Recruits piled off buses Tuesday to the urgent shouts and barks of Marine Corps drill instructors.
They took their spots on the fabled yellow footprints to begin their transformation from civilians to Marines — something that has happened countless times in the San Diego boot camp’s almost 100 year history.
Only this time, for the first time, 60 women were among those scrambling recruits. Marine Corps Recruit Depot San Diego was no longer a men-only institution.
In 2019, Congress ordered the San Diego boot camp to integrate women into its training battalions by 2028. The Parris Island depot must do so by 2025.
Until now, all female recruits have attended boot camp at the Marines’ East Coast training base in Parris Island, S.C. It also has been home to the occasional integrated recruit company.
Staff Sgt. Ayesha Zantt, a Marine drill instructor, recently transferred to San Diego from Parris Island, where she has led recruits since 2017. Women training in San Diego is a big step for the Marines, she said.
“It’s history,” she said. “It’s important.”
Though she will not be this cohort’s drill instructor, she was the first one they met upon arrival at the depot. Zantt boarded the first bus of men and womenand yelled instructions as the new recruits disembarked.
The arrival was typical for new recruits coming through during the pandemic.
Recruits arrived in San Diego two weeks ago, received a medical screening at the depot and were quarantined at a local hotel. On Tuesday, they surrendered their civilian clothes and received uniforms and footwear they’ll wear throughout training.
Recruits made their last phone calls home and the men had their heads shaved. The women wore their hair pulled back in buns.
The 60 women will form one of the six platoons that comprise Lima Company. Just like the all-male companies trained in San Diego over the years, the women’s platoon will live in a squad bay in the company’s barracks.
Capt. Ashley Sands will oversee three Lima Company platoons as lead series commander, including the women’s. Sands said that while she’s excited to be a part of integration, she does not think things will be that different.
“It’s no different — we’re going to be training essentially the same ways that we have been for years,” Sands said. “But I think it really is just a big moment in terms of being able to do this for the very first time.”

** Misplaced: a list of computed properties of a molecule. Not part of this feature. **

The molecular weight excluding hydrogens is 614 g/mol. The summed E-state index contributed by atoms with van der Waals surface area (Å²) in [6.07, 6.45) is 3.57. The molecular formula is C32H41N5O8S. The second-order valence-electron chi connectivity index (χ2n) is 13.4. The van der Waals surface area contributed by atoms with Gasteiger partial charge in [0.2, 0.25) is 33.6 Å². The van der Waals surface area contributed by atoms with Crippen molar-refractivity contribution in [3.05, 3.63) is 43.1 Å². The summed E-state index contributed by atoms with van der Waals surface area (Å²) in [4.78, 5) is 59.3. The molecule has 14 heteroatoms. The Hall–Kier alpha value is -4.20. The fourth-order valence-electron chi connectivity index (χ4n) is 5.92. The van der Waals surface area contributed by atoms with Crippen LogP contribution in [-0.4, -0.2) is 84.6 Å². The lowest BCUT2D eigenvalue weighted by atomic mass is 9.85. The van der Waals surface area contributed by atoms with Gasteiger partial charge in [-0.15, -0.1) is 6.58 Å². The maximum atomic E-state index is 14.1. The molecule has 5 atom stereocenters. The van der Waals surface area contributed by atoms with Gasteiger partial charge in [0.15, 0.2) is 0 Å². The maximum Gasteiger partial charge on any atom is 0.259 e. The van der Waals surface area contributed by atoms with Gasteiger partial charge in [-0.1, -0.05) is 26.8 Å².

Col. Matt Palma, the commanding officer of the recruit training regiment, said the women of Lima Company will endure the same training obstacles as the men — including the grueling “Reaper” hike at Camp Pendleton that is part of the last phase of training. During the hike, recruits traverse rugged terrain and charge up a steep ridge while carrying 55-pound packs.
“We’re going to train them so they can be successful — they’re gonna do it,” Palma said. “They’re gonna hike the Reaper with the pack just like the males and we’re gonna train them to do it.”
The Marines are decades behind other military services, which integrated their recruit training by the 1990s.
Palma said that the depot has most of the facilities needed to integrate in San Diego, but there aren’t enough women recruits to have integrated companies all the time, he said. Women only comprise about 8 percent of the Marine Corps.
Lima Company will serve as a “proof of concept,” which means it will be used to demonstrate that San Diego can effectively train women alongside men. The depot has requested to train another cohort of women this summer but is still waiting on a decision, Palma said.
Anne Frazier, 19, of Poway, was among the new recruits Tuesday. The 2019 Poway High graduate said her father, a retired Marine, played a big role in her decision to join the Marines.
“I feel like I’m meant to be in the Marine Corps,” Frazier said. “I feel like it’s a challenge.”
Frazier, who waited almost a year to go to boot camp, said she only recently found out she’d be training in San Diego instead of Parris Island. While she had her sights on South Carolina — to get out of the San Diego “bubble,” she said — she’s excited to be one of the first women to finish the Reaper hike.
“I’ve heard all about it many, many times,” she said. “I’m excited, but there’s definitely some nerves. I’m just trying to go day-by-day.”
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